After many years of script development with film studio MGM, producer Ashok Amritraj finally had a script that told a story that was near and dear to his heart. When stars Jesse Metcalfe and Shriya Saran and director James Dodson signed on in the late summer early fall, 2007 Amritraj knew he was ready to begin production.
The filming company moved to Mumbai, India in September 2007 and set up local production offices. Location scouting began just as the monsoon season was tapering down. The colorful authentic Indian locations that the script required were abundant, but director Dodson also needed to find numerous locations to double New York and San Francisco interiors. It wasn't that there was a lack of restaurant and hotel interiors that could easily double for American cities, rather Mumbai's exploding society was keeping these locations so popular that they couldn't afford to close down to accommodate shooting.
Eventually Dodson along with cinematographer Harlan Bosmajian, production designer Minal Rath and set decorator Kalpa Dave found stunning locations that matched American locales and line producer Manu Gargi was somehow able to convince them to close down for 12 hours to allow filming.
"Well, most of the time," says director Dodson, "we were filming in one restaurant location and I heard some extras talking during the shot and I asked our AD to get them quiet and she explained, 'I can't ask them - they're customers!' I went around the corner to see 80 customers having lunch in another part of the active restaurant."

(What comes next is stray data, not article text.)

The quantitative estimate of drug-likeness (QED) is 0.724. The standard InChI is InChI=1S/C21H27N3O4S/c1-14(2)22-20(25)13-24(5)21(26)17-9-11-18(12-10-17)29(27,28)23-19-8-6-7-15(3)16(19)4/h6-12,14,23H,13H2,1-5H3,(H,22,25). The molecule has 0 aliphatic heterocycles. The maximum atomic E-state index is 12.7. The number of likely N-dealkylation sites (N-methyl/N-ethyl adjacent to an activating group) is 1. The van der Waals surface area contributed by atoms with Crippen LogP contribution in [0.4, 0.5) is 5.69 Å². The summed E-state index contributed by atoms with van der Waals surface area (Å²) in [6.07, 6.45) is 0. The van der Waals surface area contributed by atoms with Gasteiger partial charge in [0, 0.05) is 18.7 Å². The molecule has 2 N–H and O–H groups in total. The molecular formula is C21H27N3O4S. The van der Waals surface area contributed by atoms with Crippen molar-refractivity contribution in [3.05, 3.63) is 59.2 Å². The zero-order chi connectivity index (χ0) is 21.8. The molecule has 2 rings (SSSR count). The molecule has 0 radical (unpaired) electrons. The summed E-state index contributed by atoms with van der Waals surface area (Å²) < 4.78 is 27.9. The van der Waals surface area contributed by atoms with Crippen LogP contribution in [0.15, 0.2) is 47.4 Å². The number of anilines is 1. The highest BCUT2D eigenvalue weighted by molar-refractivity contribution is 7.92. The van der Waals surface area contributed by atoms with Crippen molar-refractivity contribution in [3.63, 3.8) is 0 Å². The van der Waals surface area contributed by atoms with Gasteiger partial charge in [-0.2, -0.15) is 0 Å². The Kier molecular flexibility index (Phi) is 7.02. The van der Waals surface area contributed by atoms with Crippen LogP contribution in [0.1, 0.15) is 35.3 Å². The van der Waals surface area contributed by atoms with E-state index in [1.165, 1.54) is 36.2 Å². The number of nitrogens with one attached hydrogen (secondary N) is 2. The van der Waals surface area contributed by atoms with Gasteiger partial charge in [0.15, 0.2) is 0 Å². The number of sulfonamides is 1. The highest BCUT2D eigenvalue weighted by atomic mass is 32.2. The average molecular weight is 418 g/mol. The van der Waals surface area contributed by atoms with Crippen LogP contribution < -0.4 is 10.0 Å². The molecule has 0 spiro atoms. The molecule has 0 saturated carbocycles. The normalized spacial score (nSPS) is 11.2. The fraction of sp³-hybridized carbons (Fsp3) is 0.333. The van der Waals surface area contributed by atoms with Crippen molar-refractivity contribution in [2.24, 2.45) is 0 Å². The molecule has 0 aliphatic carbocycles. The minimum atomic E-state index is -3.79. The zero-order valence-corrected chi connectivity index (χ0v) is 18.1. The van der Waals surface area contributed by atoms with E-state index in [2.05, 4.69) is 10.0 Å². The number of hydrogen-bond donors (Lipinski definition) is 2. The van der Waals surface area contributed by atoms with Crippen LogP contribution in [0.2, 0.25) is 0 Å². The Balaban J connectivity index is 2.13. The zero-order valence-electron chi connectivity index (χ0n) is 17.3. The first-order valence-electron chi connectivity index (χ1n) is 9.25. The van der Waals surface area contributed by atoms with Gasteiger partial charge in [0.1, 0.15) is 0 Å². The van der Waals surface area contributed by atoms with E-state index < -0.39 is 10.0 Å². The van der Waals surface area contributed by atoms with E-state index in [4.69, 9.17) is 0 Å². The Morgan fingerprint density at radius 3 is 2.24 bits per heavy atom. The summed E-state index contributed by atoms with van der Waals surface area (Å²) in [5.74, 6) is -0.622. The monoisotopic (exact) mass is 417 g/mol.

Because of the rich tapestry that Tracey Jackson wove into her screenplay the supporting cast was filled with surprising talents. Anupam Kher ("Bend it Like Beckham") joined the cast to play Saran's father and Larry Miller ("Boston Legal", "Best in Show", Pretty Woman") flew over from Los Angeles to play Kit Hawksin, the powerful hotel Magnate that Metcalfe's character, Granger Woodruf is trying to land as a client.
To complete the over 170 visual effects shots on the film, the entire 35mm negative was scanned on a 2k scanner so that effects work could be accomplished back in Los Angeles. "We were shooting foregrounds in San Francisco and backgrounds in India," explains cinematographer Bosmajian ("Starting out in the Evening", "Ira + Abby"), "and we were really counting on the VFX houses to stitch the shots together to really sell these India locations as actually San Francisco and New York."
The shooting schedule had to be reconfigured to accommodate supporting actress Tara Sharma's lavish four day wedding that was being held right in the midst of production, but the filmmakers couldn't imagine not having Tara (Khosla Ka Ghosla!) in the film and they were happy to make the adjustments.
Rounding out the casting, Sara Foster ("The Big Bounce") signed on to play Emory Banks, Granger's beautiful but chilly erstwhile girlfriend.
Says Dodson about the experience of filming in Mumbai, "I've filmed in Bulgaria, Slovakia, Czech Republic - but nothing prepared me for the hustle and bustle of Mumbai. Imagine 22 million people all alive and celebrating life at their loudest. Now imagine trying to get them all to stay quiet for 2 minutes so we can shoot a quiet intimate scene!"
But both producer Amritraj and director Dodson agree on this: "We couldn't have done this film anywhere else," says Dodson. "And it's ten times the movie because we shot it there," concludes Amritraj. "I was so touched at how India opened up her heart to us - and it all shows on the screen."
THE ART OF WORLD CINEMA